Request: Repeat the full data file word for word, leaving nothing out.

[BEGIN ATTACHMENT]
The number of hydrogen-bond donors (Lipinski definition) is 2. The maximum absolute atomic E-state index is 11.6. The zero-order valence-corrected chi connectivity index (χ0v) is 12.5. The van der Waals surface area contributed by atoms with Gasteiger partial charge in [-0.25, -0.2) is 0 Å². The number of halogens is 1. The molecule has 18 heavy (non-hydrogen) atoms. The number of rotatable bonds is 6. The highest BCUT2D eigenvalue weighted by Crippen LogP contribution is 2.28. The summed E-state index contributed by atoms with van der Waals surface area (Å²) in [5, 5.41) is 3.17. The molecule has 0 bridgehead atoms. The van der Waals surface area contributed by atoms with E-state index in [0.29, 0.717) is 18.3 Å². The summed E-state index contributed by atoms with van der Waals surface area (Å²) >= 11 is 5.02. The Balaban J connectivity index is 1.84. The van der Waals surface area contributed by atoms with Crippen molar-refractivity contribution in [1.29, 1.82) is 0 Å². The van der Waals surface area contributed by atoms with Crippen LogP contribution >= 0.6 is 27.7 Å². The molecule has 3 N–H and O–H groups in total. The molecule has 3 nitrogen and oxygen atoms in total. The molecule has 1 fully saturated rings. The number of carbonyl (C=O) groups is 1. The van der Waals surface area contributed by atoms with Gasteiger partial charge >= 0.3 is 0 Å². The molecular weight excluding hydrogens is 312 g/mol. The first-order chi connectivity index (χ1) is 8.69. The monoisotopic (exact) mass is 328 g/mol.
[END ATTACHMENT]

The number of hydrogen-bond donors (Lipinski definition) is 2. The maximum absolute atomic E-state index is 11.6. The zero-order valence-corrected chi connectivity index (χ0v) is 12.5. The van der Waals surface area contributed by atoms with Gasteiger partial charge in [-0.25, -0.2) is 0 Å². The number of halogens is 1. The molecule has 18 heavy (non-hydrogen) atoms. The number of rotatable bonds is 6. The highest BCUT2D eigenvalue weighted by Crippen LogP contribution is 2.28. The summed E-state index contributed by atoms with van der Waals surface area (Å²) in [5, 5.41) is 3.17. The molecule has 0 bridgehead atoms. The van der Waals surface area contributed by atoms with E-state index in [0.29, 0.717) is 18.3 Å². The summed E-state index contributed by atoms with van der Waals surface area (Å²) >= 11 is 5.02. The Balaban J connectivity index is 1.84. The van der Waals surface area contributed by atoms with Crippen molar-refractivity contribution in [1.29, 1.82) is 0 Å². The van der Waals surface area contributed by atoms with Crippen LogP contribution >= 0.6 is 27.7 Å². The molecule has 3 N–H and O–H groups in total. The molecule has 3 nitrogen and oxygen atoms in total. The molecule has 1 fully saturated rings. The number of carbonyl (C=O) groups is 1. The van der Waals surface area contributed by atoms with Gasteiger partial charge >= 0.3 is 0 Å². The molecular weight excluding hydrogens is 312 g/mol. The first-order chi connectivity index (χ1) is 8.69. The monoisotopic (exact) mass is 328 g/mol.